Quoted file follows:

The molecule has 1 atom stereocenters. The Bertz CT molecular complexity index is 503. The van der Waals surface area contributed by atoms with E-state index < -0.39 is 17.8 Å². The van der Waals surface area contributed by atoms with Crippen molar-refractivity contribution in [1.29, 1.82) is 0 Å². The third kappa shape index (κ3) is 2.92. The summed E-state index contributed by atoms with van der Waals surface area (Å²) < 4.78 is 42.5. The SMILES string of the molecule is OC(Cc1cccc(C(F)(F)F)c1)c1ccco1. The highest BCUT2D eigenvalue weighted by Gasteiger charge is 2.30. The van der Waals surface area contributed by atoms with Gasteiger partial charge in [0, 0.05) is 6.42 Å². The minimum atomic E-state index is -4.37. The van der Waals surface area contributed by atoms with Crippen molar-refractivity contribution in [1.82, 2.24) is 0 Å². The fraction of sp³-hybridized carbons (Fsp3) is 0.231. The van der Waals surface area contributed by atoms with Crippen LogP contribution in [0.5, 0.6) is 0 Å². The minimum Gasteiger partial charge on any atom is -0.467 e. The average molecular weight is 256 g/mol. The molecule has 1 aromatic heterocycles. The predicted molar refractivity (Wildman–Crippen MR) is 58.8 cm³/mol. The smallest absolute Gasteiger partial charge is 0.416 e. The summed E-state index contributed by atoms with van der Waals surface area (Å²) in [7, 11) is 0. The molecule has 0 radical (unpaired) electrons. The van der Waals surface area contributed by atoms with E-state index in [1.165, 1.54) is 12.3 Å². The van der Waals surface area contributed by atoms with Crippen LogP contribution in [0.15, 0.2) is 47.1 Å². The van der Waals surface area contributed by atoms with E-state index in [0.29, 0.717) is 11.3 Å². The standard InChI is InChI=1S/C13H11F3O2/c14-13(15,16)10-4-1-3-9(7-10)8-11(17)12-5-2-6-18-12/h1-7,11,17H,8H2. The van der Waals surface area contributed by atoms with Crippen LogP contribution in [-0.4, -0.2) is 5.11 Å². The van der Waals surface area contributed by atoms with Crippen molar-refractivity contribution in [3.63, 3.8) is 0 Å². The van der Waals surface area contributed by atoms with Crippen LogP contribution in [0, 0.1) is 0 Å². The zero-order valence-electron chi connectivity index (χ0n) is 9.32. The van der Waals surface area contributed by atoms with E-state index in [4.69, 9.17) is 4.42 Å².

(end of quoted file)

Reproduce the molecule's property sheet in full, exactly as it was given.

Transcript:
The molecule has 1 atom stereocenters. The Bertz CT molecular complexity index is 503. The van der Waals surface area contributed by atoms with E-state index < -0.39 is 17.8 Å². The van der Waals surface area contributed by atoms with Crippen molar-refractivity contribution in [1.29, 1.82) is 0 Å². The third kappa shape index (κ3) is 2.92. The summed E-state index contributed by atoms with van der Waals surface area (Å²) < 4.78 is 42.5. The SMILES string of the molecule is OC(Cc1cccc(C(F)(F)F)c1)c1ccco1. The highest BCUT2D eigenvalue weighted by Gasteiger charge is 2.30. The van der Waals surface area contributed by atoms with Gasteiger partial charge in [0, 0.05) is 6.42 Å². The minimum atomic E-state index is -4.37. The van der Waals surface area contributed by atoms with Crippen molar-refractivity contribution in [1.82, 2.24) is 0 Å². The fraction of sp³-hybridized carbons (Fsp3) is 0.231. The van der Waals surface area contributed by atoms with Crippen LogP contribution in [0.5, 0.6) is 0 Å². The minimum Gasteiger partial charge on any atom is -0.467 e. The average molecular weight is 256 g/mol. The molecule has 1 aromatic heterocycles. The predicted molar refractivity (Wildman–Crippen MR) is 58.8 cm³/mol. The smallest absolute Gasteiger partial charge is 0.416 e. The summed E-state index contributed by atoms with van der Waals surface area (Å²) in [7, 11) is 0. The molecule has 0 radical (unpaired) electrons. The van der Waals surface area contributed by atoms with E-state index in [1.165, 1.54) is 12.3 Å². The van der Waals surface area contributed by atoms with Crippen LogP contribution in [0.15, 0.2) is 47.1 Å². The van der Waals surface area contributed by atoms with E-state index in [0.29, 0.717) is 11.3 Å². The standard InChI is InChI=1S/C13H11F3O2/c14-13(15,16)10-4-1-3-9(7-10)8-11(17)12-5-2-6-18-12/h1-7,11,17H,8H2. The van der Waals surface area contributed by atoms with Crippen LogP contribution in [-0.4, -0.2) is 5.11 Å². The van der Waals surface area contributed by atoms with Crippen molar-refractivity contribution in [3.63, 3.8) is 0 Å². The van der Waals surface area contributed by atoms with Crippen LogP contribution in [0, 0.1) is 0 Å². The zero-order valence-electron chi connectivity index (χ0n) is 9.32. The van der Waals surface area contributed by atoms with E-state index in [4.69, 9.17) is 4.42 Å².